Twenty more companies succeeded over the past week in hiding federal OSHA enforcement actions from the withering public scrutiny that press releases have traditionally provided. Since last January 18, OSHA has issued only one enforcement-related press release.
As usual, for a few we have been able to get some details that might have been useful for the public to know.
The big winner this week is Exide Technologies, one of the world’s largest producers of batteries. On March 31, OSHA issued one serious and three repeat citations, totaling $149,000 for violations of OSHA’s lead standard. But this was not Exide’s first infraction — or its second or third. Way back last year, when OSHA was still issuing press releases, Exide was fined over $127,000 for a variety of violations,, including a partial finger amputation and electrical hazards.The press release stated:
On April 26,2016 the U.S. Department of Labor’s Occupational Safety and Health Administration issued one willful, and 10 serious safety and health violations to Exide Technologies based on the Oct. 27 complaint and Dec. 3, 2015, injury inspections. OSHA found workers exposed to electrical and machine hazards. The agency also issued a hazard alert letter* to the plant for failing to implement a heat-stress program. OSHA proposed total penalties of $127,300.
“Exide Technologies is exposing workers to dangerous electrical and machine hazards that can cause devastating and life-changing injuries like the one this worker suffered,” said Judy Freeman, OSHA’s area director in Wichita. “While working as a strip caster, this man joined 65 other Kansas workers who, the Bureau of Labor Statistics, reports suffered preventable, workplace amputation injuries in 2015. Exide needs to clean up its act and take immediate action to fix these hazards.”
Exide had also received a $23,000 citation in 2015 for a variety of confined space violations, and in 2013 $82,000 for two repeat violations of the lead standard, violations of the cadmium and arsenic standards, and safety violations regarding electrical and lockout-tagout hazards.
And in 2011, OSHA cited Exon $77,000 for one serious and one repeat violation of the lead standard at the company’s battery recycling facility in Frisco, Texas. OSHA also issued a press release for those violations.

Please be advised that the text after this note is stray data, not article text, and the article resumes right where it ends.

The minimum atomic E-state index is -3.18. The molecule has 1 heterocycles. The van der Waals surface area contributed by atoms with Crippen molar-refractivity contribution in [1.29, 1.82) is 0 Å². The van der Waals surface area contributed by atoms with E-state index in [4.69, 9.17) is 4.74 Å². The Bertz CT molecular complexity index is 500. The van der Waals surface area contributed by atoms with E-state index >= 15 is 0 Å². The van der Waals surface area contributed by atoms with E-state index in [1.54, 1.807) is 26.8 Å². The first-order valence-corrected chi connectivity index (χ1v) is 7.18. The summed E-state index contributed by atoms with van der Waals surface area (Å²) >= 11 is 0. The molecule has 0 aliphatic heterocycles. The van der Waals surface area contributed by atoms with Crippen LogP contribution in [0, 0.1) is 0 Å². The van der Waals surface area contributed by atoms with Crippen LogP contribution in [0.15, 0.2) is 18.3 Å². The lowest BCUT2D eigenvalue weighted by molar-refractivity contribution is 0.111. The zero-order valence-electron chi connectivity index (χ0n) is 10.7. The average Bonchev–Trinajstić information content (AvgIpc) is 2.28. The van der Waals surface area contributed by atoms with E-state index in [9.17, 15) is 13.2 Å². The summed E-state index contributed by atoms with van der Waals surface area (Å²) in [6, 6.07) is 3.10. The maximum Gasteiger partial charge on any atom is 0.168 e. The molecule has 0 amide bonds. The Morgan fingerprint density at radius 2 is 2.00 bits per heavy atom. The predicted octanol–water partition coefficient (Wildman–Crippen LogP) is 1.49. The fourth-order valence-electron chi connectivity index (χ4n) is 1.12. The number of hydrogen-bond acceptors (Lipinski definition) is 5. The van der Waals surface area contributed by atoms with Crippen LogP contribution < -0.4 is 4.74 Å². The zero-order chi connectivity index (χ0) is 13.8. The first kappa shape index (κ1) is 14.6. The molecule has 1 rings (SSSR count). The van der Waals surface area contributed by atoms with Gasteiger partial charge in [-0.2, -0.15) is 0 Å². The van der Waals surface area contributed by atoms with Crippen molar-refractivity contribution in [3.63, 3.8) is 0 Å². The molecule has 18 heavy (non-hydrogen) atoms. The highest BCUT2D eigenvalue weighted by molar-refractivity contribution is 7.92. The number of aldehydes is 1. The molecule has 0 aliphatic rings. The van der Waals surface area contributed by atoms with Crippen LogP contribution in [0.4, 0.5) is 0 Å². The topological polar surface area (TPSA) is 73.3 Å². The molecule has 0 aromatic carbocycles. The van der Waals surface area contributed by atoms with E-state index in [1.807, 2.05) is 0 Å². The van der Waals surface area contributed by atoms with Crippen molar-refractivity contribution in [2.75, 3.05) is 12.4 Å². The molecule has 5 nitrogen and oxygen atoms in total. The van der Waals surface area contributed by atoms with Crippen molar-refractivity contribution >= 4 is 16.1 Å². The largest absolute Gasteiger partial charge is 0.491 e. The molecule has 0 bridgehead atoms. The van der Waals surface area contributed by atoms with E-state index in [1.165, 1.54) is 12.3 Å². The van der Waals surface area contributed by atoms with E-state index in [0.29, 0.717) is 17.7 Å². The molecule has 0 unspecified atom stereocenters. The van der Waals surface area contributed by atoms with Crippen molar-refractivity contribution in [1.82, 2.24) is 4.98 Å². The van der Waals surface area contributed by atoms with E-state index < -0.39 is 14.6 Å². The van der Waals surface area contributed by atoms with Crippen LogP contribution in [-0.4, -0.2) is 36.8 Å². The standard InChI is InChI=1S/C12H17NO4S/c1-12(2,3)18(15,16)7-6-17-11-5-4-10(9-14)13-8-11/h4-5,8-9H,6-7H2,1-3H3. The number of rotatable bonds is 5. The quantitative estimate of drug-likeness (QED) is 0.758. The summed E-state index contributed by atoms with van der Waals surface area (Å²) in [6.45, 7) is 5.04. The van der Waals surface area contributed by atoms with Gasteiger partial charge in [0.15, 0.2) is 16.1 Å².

The quote is a bit understated considering the serious damage that overexposure to lead can cause, but even the Bush administration issued a press release in 2008 revealing Exide’s problems with keeping workers safe.
The U.S. Department of Labor’s Occupational Safety and Health Administration (OSHA) has cited Exide Technologies Inc. with 22 serious, two repeat and one other-than-serious violations of OSHA standards and has proposed penalties totaling $71,000 for allegedly failing to protect employees from exposure to lead and cadmium.
“It’s important for employers to properly monitor their employees’ exposure to hazardous substances such as lead and cadmium,” said Paul Hansen, OSHA’s area director in Little Rock, Ark. “The effects of exposure to substances such as these can cause both short- and long-term consequences.”
Exide citations go back decades. In 2004 an Exide employee died after falling from a ladder into a pool of sulfuric acid in Pennsylvania and the company received $14,000 fine for that fatality. As far back as 1988, Exide received $400,000 in fines for exposing its employees to unsafe levels of lead while breaking an agreement with the government.
According to OSHA, chronic exposure to lead “is associated with impaired kidney function, high blood pressure, nervous system and neurobehavioral effects, cognitive dysfunction later in life, and subtle cognitive effects attributed to prenatal exposure. Pregnant women need to be especially concerned … since [lead exposure] can have serious impact on the developing fetus.”
Exide’s website states that:
The health and the safety of our employees is of paramount importance to us. Our commitment is to develop safe and health-promoting workplaces. There’s simply no compromise here. In return, our healthy employees are committed to quality and productivity. It is a win-win-situation.
They also offer a look at their EHS policy, but when you click on it, you get a notice stating “Page Not Found.” Which says it all, I guess.
New Homes Construction
Focusing further on the theme of not understanding the concept of workplace safety rules — or of cleaning up your act once you’ve been caught — New Jersey’s New Home Construction Inc. received two repeat citations and fines of $84,853 for not providing fall protection and other safety hazards. The reason they received “repeat” violations was that New Homes received a $40,000 citation in 2015 for fall protection violations. And one of those was a “repeat,” stemming from citations in 2012 for fall protection violations.
Falls are the leading cause of death in the construction industry. In 2010, OSHA re-instated fall protection requirements for residential construction that had been “temporarily” suspended in 1995.
And in state plan news, Virginia OSHA fined Broy and Son Pump Service of Berryville over $78,000 for the death of Russel Allen Polen, age 48, in a trench collapse. Polen had been buried up to his neck.